on Nov 5, 2013

The only reason the minivan is slipping is they want to make them look and like Crossovers. I will hold on to mine as long as I can. A true smooth ride in a 1999 Dodge Caravan with plenty of carry anything in the back with the back seat removed. If it had not rusted it would be worth stealing. By the way dodge minivans are in the 10 ten most often stolen vehicles year 1998 – 2003 - Wonder why? Great Engine and power.

on Nov 5, 2013

No question that a negative image has driven buyers away from minivans for nearly a decade now. However, underlying that are demographic trends:

Fertility rates (children born per woman) has been declining for 6 decades, while life expectancy has grown. Fewer than one in three US households have minor children, and among households wealthy enough to buy new vehicles, only one in four have minor children. Among US households with children, those wealthy enough to purchase new vehicles have fewer children than the average for all such households.

While the number of new car buyers who NEED occasional 3rd row seating has declined, the demographics of those who CHOOSE to have 3rd row seating has broadened: Those choosing to buy a vehicle segment that offers 3rd row seating are now as likely to be "empty nesters" (grandparents, or soon to be) as they are to be parents with minor children. With so many customers seeking occasional third row seating, and fewer transporting toddlers, A LOT of that 3-row market is drawn to other SUV and CUV attributes, while fewer seek sliding doors.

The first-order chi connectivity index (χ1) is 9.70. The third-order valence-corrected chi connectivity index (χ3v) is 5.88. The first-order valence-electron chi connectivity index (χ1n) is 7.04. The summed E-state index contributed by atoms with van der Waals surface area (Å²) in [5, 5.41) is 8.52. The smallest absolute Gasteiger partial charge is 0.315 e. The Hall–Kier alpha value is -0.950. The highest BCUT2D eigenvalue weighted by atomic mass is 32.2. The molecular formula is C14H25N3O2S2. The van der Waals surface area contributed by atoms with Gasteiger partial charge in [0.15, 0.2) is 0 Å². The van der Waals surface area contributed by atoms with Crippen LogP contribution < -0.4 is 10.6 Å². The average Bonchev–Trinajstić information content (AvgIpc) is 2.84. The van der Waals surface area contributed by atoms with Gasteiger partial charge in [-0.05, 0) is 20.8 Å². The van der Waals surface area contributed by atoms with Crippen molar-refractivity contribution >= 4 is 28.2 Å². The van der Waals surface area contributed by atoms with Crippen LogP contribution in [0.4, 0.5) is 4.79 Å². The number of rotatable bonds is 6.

One final observation: Check out the demand for decent used minivans among lower income households that have more kids... it is booming. Some used 8 year-old minivans with 100,000 + miles are selling for 40% of their original MSRP.

on Nov 5, 2013

Another plus for the minivan (at least in Michigan). Plenty of room for hockey equipment and sticks. Game, set, and match. I appreciated sliding the sticks under the bench/seats growing up.

on Nov 6, 2013

You are correct the demographics say that maybe the third seat is not necessary; actually I hardly even used my third seat and most of the time it was removed. So to the designer give us two nice bucket seats in the front and a nice 2nd row seat that will allow for three comfortably. Then leave out the third seat; that room in the back is precious. Make sure I can still slip in a 4x8 sheet of plywood when necessary by removing the middle seat.